It's imperative that natural resource industries adopt a proactive (even aggressive) approach to the disposal and management of their wastes. Operators must challenge themselves to raise the bar in terms of environmental performance not only to meet the expectations of regulators today (and investors and the general public), but in the future, when requirements will no doubt be even more stringent. Environmental performance concerns cleanup if contamination at dormant sites as well as the implementation of systems that ensure sustainability in new or revitalized operations.
Such activities are in part motivated by the industry's commitment to social responsibility, but there are important financial factors. A critical issue for mining firms, for example, is the treatment of contaminated water from mining operations -- an issue that has been very much in the news lately. Contaminated water can represent the single greatest long-term environmental liability for mining operators, and can extend well beyond the lifespan of the mine. In fact, regulators require mining firms to post substantial bonds to cover the long-term costs of environmental remediation, and much of this is for the treatment of metal-contaminated wastewater.
Naturally, mining firms are looking for sustainable ways to reduce their environmental liabilities, and the subsequent impact on their finances.
ACID MINE DRAINAGE
Wastewater is produced as the by-product of mining and mineral processing activities and also appears naturally at about 70 percent of the world's mine sites as 'acid mine drainage.' This occurs when rainwater and oxygen react with residual minerals to form a weak acid solution that dissolves metals exposed in open rock faces, waste piles and underground workings. The resulting metal-contaminated solution is toxic to the environment, and mining companies are required by regulation to treat it.
For years, mining operations have used lime treatment technology to remove metals and acidity from contaminated water. The drawback of lime treatment is that it moves the metal contaminant from one form (water) to another (sludge), without removing the toxins from the environment. The resulting sludge creates a long-term environmental liability that must be managed and monitored, often for decades. This is precisely the type of liability that mining firms wish to eliminate.
Lime treatment has been widely used because it's eas- ily engineered and relatively simple to operate; plus, it's been successful in meeting water quality discharge standards in most jurisdictions. But this will not be the case for much longer. A growing number of regulatory bodies are adopting stricter regulations for water treatment and are more closely scrutinizing sludge management. Furthermore, the newly introduced regulatory requirements for the reduction of sulphate concentrations (that are always present in acid mine drainage) demand performance well beyond the capabilities of existing lime plants.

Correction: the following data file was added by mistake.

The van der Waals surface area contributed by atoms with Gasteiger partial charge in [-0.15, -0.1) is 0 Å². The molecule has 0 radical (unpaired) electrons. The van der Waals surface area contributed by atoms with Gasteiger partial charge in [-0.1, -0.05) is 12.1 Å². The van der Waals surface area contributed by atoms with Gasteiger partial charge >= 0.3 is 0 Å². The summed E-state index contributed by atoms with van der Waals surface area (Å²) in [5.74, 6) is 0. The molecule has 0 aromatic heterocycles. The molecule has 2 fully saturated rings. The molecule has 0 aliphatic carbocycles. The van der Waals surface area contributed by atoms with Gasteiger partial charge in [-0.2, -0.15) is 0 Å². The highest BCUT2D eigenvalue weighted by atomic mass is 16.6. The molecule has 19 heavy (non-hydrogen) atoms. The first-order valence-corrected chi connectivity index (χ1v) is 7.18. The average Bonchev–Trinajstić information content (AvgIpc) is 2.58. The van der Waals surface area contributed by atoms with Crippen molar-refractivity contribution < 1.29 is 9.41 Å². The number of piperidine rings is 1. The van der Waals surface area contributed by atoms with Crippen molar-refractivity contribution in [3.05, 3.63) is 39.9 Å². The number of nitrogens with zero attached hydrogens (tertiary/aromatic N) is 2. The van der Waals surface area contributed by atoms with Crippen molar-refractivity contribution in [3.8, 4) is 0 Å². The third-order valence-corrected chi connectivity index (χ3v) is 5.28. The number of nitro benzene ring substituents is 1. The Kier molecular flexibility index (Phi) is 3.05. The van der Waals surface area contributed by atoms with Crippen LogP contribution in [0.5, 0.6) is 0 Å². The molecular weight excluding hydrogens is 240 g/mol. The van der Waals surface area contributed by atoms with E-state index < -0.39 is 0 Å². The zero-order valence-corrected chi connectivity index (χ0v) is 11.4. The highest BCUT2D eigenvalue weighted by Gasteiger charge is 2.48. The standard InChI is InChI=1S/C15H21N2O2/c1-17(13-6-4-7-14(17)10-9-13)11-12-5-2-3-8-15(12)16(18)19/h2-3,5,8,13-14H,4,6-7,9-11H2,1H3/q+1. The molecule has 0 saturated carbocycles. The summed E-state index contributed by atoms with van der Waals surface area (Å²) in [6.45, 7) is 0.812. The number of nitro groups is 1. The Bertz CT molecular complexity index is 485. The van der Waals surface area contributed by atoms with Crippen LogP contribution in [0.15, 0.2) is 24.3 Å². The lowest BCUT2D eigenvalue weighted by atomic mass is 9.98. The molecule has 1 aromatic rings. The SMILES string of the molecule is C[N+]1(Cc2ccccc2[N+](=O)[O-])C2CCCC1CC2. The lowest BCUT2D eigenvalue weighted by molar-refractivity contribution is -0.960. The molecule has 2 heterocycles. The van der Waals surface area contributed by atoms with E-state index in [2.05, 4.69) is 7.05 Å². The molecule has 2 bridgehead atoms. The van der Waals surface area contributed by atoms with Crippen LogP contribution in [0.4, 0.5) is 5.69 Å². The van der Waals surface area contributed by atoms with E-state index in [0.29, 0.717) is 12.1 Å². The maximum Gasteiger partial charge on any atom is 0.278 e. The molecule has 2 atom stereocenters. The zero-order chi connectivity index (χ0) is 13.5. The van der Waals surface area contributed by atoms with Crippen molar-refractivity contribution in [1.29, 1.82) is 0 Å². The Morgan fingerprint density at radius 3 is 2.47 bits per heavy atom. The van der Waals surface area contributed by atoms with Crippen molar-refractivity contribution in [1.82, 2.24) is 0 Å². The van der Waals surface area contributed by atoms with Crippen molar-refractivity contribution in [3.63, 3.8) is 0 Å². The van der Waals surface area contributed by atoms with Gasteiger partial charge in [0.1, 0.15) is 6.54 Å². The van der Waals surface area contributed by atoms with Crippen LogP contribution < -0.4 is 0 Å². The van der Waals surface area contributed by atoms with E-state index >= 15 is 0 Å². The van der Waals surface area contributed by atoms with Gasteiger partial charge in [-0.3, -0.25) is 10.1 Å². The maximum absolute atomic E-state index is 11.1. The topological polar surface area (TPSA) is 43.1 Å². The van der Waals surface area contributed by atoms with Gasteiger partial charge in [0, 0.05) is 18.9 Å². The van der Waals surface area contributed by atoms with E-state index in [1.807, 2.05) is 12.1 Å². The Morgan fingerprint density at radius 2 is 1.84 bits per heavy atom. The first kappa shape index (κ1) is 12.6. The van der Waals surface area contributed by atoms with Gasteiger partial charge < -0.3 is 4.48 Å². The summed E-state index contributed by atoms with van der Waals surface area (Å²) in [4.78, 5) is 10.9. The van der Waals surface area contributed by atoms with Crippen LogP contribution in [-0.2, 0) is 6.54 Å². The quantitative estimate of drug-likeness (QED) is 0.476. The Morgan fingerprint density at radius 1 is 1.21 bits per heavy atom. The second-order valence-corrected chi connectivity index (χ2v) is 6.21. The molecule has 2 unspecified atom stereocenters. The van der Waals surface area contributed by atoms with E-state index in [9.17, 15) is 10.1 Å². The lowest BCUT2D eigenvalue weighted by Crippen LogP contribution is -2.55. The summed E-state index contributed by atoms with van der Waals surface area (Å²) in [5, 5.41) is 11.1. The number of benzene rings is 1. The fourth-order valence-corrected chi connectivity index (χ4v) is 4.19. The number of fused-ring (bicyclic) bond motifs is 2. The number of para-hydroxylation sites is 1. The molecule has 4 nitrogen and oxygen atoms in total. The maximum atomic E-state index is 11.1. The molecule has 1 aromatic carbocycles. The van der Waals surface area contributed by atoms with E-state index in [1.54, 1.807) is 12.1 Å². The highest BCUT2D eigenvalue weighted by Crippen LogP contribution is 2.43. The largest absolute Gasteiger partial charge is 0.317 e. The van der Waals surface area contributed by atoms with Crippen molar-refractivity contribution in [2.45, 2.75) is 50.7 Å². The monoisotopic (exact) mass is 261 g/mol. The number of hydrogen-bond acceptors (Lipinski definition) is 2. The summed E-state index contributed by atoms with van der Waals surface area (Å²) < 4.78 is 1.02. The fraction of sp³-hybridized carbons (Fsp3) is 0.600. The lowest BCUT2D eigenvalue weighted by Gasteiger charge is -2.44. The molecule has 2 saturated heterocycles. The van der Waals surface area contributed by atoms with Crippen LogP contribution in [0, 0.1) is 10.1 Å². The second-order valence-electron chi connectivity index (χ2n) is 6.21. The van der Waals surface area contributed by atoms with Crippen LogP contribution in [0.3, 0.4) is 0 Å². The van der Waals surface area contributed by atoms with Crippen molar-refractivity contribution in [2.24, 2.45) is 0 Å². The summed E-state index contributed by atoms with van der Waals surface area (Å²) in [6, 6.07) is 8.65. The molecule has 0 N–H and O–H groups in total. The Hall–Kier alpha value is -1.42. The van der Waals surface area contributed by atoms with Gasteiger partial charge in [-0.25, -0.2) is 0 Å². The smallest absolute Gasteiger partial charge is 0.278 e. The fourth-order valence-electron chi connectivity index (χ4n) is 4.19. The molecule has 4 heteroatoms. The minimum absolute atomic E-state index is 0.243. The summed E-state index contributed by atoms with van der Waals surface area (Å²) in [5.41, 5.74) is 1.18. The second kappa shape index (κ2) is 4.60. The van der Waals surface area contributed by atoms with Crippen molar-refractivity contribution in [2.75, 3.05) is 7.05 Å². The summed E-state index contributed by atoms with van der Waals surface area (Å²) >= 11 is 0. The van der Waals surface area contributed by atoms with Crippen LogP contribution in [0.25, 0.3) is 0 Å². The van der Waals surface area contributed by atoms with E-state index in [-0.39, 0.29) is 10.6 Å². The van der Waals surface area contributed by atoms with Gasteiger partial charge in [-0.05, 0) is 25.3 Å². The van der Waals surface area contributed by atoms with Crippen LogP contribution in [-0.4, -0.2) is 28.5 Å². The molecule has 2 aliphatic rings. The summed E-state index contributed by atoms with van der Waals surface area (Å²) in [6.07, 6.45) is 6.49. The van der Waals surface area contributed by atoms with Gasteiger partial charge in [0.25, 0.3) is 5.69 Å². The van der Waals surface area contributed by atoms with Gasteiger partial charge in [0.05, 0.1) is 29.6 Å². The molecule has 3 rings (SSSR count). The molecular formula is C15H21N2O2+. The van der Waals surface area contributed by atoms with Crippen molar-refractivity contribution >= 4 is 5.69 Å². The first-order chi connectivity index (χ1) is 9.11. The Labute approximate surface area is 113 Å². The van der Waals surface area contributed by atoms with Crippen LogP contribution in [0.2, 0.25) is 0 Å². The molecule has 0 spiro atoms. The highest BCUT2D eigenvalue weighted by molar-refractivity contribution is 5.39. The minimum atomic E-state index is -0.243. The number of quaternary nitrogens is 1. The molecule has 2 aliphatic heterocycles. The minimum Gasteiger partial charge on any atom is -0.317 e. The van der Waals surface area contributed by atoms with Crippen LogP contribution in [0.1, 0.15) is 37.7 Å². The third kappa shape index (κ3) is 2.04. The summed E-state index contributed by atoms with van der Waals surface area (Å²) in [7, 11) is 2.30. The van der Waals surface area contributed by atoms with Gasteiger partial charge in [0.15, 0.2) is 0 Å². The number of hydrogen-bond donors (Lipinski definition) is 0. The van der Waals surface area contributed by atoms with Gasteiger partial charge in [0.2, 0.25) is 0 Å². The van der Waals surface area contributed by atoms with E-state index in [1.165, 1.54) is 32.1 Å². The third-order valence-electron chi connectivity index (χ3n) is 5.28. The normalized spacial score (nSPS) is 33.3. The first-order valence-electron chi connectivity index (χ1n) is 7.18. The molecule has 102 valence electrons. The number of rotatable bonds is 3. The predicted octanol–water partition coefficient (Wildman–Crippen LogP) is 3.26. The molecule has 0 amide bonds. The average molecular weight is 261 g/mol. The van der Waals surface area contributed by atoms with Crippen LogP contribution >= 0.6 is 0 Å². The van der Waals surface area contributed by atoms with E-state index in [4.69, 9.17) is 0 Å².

Fortunately, a new water treatment technology has emerged that can remove toxins and produce clean water, using sustainable processes that reduce long-term liabilities and even produce saleable by-products to offset water treatment costs. This technology has been successfully used at mine sites in Canada and the U. S. since 2001, and is now being deployed at mining operations in China, Australia, and Mexico.
This process is unique because it removes metals from the contaminated water to produce a saleable metal product along with clean water. The water is, in fact, clean enough to meet strict criteria and to be discharged safely into the environment. Again, the approach is a sustainable business model, since the metals recovered from the water can be sold to offset cleanup costs and, in some cases, generate further revenues.
In addition to metal-contaminated water, tightening regulations for sulphate discharges have been a particular concern for the industry, as regulators respond to rising concerns about the effect of sulphate on water quality, human health, and agriculture. Lime treatment can remove sulphate, but only down to concentrations that still exceed regulated values. Other methods that meet regulatory requirements are prohibitively expensive.
The prevailing technology typically considered for sulphate removal is reverse osmosis (R/O) membrane technology. While R/O is very effective in removing sulphate, it's expensive both in terms of capital and operating costs. Reverse osmosis requires large amounts of electrical power -- a real drawback in an age when energy costs are rising and consumption is under constant scrutiny. The membranes are also costly to replace. In
addition, the process produces a residual byproduct that can require special handling and disposal.
From a long-term perspective, using R/O to remove sulphate is not the most sustainable practice.
An alternative solution for sulphate removal is newly developed ion exchange technology. This process produces clean water and a saleable gypsum product that can be used in fertilizer manufacturing and building products. The process has significantly lower capital and operating costs than R/O, and also uses less power, further reducing the environmental footprint. Ion exchange technology is currently being installed to remove sulphate at mining and metal processing operations in the U. S. and Chile.
Leading mining operations know that sustainable practices pay dividends in multiple ways. In addition to enhancing environmental performance and stewardship, environmental liabilities and costs are reduced. Companies like Xstrata, Jiangxi Copper, Aditya Birla, and Molymet are working with these technology advancements to sustainably treat water and leave a positive legacy for future generations, as should all mining companies. These technologies also have application for certain other industries and for the treatment of contaminated groundwater.